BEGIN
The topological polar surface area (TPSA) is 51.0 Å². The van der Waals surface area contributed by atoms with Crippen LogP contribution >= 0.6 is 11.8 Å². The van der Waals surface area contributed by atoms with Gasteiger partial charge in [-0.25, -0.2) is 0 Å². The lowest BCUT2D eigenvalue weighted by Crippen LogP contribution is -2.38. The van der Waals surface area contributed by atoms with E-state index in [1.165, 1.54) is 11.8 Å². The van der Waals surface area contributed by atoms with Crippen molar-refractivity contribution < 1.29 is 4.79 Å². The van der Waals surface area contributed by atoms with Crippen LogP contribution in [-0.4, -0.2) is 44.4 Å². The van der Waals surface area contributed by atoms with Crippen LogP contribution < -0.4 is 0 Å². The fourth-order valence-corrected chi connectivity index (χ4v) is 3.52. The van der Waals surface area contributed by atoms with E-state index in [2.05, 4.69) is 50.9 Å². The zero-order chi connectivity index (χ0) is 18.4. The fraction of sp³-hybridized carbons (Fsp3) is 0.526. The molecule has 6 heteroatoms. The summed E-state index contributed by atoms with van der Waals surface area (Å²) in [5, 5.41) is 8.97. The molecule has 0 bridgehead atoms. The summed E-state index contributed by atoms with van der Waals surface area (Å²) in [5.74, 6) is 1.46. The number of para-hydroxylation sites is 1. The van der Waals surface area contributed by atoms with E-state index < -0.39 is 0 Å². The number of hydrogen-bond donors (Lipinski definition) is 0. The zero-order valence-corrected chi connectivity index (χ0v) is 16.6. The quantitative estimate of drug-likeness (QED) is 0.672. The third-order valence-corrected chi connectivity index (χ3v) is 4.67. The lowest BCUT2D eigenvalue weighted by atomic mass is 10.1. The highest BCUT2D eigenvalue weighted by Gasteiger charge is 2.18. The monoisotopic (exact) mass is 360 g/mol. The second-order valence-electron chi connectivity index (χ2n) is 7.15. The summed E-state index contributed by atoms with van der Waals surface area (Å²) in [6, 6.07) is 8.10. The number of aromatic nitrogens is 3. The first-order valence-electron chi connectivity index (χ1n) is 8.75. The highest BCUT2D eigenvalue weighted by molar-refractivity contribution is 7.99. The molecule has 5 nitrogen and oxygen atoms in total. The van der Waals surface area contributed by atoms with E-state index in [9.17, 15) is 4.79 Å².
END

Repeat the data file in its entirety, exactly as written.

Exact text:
The topological polar surface area (TPSA) is 51.0 Å². The van der Waals surface area contributed by atoms with Crippen LogP contribution >= 0.6 is 11.8 Å². The van der Waals surface area contributed by atoms with Gasteiger partial charge in [-0.25, -0.2) is 0 Å². The lowest BCUT2D eigenvalue weighted by Crippen LogP contribution is -2.38. The van der Waals surface area contributed by atoms with E-state index in [1.165, 1.54) is 11.8 Å². The van der Waals surface area contributed by atoms with Crippen molar-refractivity contribution < 1.29 is 4.79 Å². The van der Waals surface area contributed by atoms with Crippen LogP contribution in [-0.4, -0.2) is 44.4 Å². The van der Waals surface area contributed by atoms with Crippen LogP contribution < -0.4 is 0 Å². The fourth-order valence-corrected chi connectivity index (χ4v) is 3.52. The van der Waals surface area contributed by atoms with E-state index in [2.05, 4.69) is 50.9 Å². The zero-order chi connectivity index (χ0) is 18.4. The fraction of sp³-hybridized carbons (Fsp3) is 0.526. The molecule has 6 heteroatoms. The summed E-state index contributed by atoms with van der Waals surface area (Å²) in [5, 5.41) is 8.97. The molecule has 0 bridgehead atoms. The summed E-state index contributed by atoms with van der Waals surface area (Å²) in [5.74, 6) is 1.46. The number of para-hydroxylation sites is 1. The van der Waals surface area contributed by atoms with E-state index < -0.39 is 0 Å². The number of hydrogen-bond donors (Lipinski definition) is 0. The zero-order valence-corrected chi connectivity index (χ0v) is 16.6. The quantitative estimate of drug-likeness (QED) is 0.672. The third-order valence-corrected chi connectivity index (χ3v) is 4.67. The lowest BCUT2D eigenvalue weighted by atomic mass is 10.1. The highest BCUT2D eigenvalue weighted by Gasteiger charge is 2.18. The monoisotopic (exact) mass is 360 g/mol. The second-order valence-electron chi connectivity index (χ2n) is 7.15. The summed E-state index contributed by atoms with van der Waals surface area (Å²) in [6, 6.07) is 8.10. The number of aromatic nitrogens is 3. The first-order valence-electron chi connectivity index (χ1n) is 8.75. The highest BCUT2D eigenvalue weighted by molar-refractivity contribution is 7.99. The molecule has 5 nitrogen and oxygen atoms in total. The van der Waals surface area contributed by atoms with E-state index in [9.17, 15) is 4.79 Å².